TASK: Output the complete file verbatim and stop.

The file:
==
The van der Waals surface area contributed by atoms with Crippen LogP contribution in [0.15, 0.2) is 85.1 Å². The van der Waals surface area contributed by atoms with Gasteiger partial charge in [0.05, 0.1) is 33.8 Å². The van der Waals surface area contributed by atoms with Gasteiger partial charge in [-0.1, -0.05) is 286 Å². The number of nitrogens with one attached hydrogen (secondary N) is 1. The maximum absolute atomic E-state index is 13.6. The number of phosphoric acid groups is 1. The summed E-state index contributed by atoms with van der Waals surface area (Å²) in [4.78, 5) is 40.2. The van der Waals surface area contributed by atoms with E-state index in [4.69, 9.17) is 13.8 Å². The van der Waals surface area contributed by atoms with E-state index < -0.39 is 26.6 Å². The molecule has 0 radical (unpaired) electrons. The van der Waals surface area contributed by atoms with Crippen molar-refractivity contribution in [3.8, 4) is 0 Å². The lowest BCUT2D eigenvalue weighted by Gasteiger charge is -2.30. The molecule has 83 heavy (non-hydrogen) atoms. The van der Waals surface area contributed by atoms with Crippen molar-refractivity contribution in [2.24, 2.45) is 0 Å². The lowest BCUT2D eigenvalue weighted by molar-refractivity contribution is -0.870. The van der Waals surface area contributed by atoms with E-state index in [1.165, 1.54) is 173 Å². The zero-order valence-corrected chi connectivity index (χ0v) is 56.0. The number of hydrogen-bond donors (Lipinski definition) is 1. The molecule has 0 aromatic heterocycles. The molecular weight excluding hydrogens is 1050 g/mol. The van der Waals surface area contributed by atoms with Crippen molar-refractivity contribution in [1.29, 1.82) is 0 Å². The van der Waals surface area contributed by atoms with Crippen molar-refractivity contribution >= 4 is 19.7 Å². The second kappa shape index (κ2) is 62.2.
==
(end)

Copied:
The van der Waals surface area contributed by atoms with Crippen LogP contribution in [0.15, 0.2) is 85.1 Å². The van der Waals surface area contributed by atoms with Gasteiger partial charge in [0.05, 0.1) is 33.8 Å². The van der Waals surface area contributed by atoms with Gasteiger partial charge in [-0.1, -0.05) is 286 Å². The number of nitrogens with one attached hydrogen (secondary N) is 1. The maximum absolute atomic E-state index is 13.6. The number of phosphoric acid groups is 1. The summed E-state index contributed by atoms with van der Waals surface area (Å²) in [4.78, 5) is 40.2. The van der Waals surface area contributed by atoms with E-state index in [4.69, 9.17) is 13.8 Å². The van der Waals surface area contributed by atoms with E-state index < -0.39 is 26.6 Å². The molecule has 0 radical (unpaired) electrons. The van der Waals surface area contributed by atoms with Crippen molar-refractivity contribution in [3.8, 4) is 0 Å². The lowest BCUT2D eigenvalue weighted by Gasteiger charge is -2.30. The molecule has 83 heavy (non-hydrogen) atoms. The van der Waals surface area contributed by atoms with Crippen molar-refractivity contribution in [2.24, 2.45) is 0 Å². The lowest BCUT2D eigenvalue weighted by molar-refractivity contribution is -0.870. The van der Waals surface area contributed by atoms with E-state index in [1.165, 1.54) is 173 Å². The zero-order valence-corrected chi connectivity index (χ0v) is 56.0. The number of hydrogen-bond donors (Lipinski definition) is 1. The molecule has 0 aromatic heterocycles. The molecular weight excluding hydrogens is 1050 g/mol. The van der Waals surface area contributed by atoms with Crippen molar-refractivity contribution in [1.29, 1.82) is 0 Å². The van der Waals surface area contributed by atoms with Crippen molar-refractivity contribution >= 4 is 19.7 Å². The second kappa shape index (κ2) is 62.2.